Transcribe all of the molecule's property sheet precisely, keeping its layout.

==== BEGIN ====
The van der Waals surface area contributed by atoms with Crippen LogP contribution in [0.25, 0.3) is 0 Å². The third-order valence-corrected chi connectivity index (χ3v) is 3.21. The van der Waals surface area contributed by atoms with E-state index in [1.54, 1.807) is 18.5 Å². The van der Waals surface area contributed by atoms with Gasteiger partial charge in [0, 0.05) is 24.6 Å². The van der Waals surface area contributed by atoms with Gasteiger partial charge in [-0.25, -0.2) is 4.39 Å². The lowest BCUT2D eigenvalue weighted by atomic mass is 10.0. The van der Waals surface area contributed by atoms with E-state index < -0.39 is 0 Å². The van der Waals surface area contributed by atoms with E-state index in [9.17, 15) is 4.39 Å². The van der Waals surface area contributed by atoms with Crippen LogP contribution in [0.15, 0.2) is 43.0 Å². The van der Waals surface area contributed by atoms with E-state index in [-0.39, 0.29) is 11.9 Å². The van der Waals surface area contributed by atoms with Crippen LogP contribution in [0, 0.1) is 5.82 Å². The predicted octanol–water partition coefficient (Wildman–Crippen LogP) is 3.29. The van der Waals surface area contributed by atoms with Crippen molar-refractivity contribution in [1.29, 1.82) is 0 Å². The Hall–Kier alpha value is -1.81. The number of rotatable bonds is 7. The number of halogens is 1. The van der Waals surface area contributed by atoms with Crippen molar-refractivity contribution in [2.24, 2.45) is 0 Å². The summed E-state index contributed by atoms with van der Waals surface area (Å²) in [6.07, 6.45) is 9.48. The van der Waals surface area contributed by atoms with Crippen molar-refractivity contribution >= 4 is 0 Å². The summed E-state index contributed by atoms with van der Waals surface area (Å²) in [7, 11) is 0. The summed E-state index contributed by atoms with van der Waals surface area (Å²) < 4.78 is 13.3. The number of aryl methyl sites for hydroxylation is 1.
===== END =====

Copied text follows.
The van der Waals surface area contributed by atoms with Crippen LogP contribution in [0.25, 0.3) is 0 Å². The third-order valence-corrected chi connectivity index (χ3v) is 3.21. The van der Waals surface area contributed by atoms with E-state index in [1.54, 1.807) is 18.5 Å². The van der Waals surface area contributed by atoms with Gasteiger partial charge in [0, 0.05) is 24.6 Å². The van der Waals surface area contributed by atoms with Gasteiger partial charge in [-0.25, -0.2) is 4.39 Å². The lowest BCUT2D eigenvalue weighted by atomic mass is 10.0. The van der Waals surface area contributed by atoms with E-state index < -0.39 is 0 Å². The van der Waals surface area contributed by atoms with E-state index in [9.17, 15) is 4.39 Å². The van der Waals surface area contributed by atoms with Crippen LogP contribution in [0.15, 0.2) is 43.0 Å². The van der Waals surface area contributed by atoms with E-state index in [-0.39, 0.29) is 11.9 Å². The van der Waals surface area contributed by atoms with Crippen LogP contribution in [0, 0.1) is 5.82 Å². The predicted octanol–water partition coefficient (Wildman–Crippen LogP) is 3.29. The van der Waals surface area contributed by atoms with Crippen molar-refractivity contribution in [1.29, 1.82) is 0 Å². The Hall–Kier alpha value is -1.81. The number of rotatable bonds is 7. The number of halogens is 1. The van der Waals surface area contributed by atoms with Crippen molar-refractivity contribution in [2.24, 2.45) is 0 Å². The summed E-state index contributed by atoms with van der Waals surface area (Å²) in [6.07, 6.45) is 9.48. The van der Waals surface area contributed by atoms with Crippen molar-refractivity contribution >= 4 is 0 Å². The summed E-state index contributed by atoms with van der Waals surface area (Å²) in [7, 11) is 0. The summed E-state index contributed by atoms with van der Waals surface area (Å²) < 4.78 is 13.3. The number of aryl methyl sites for hydroxylation is 1.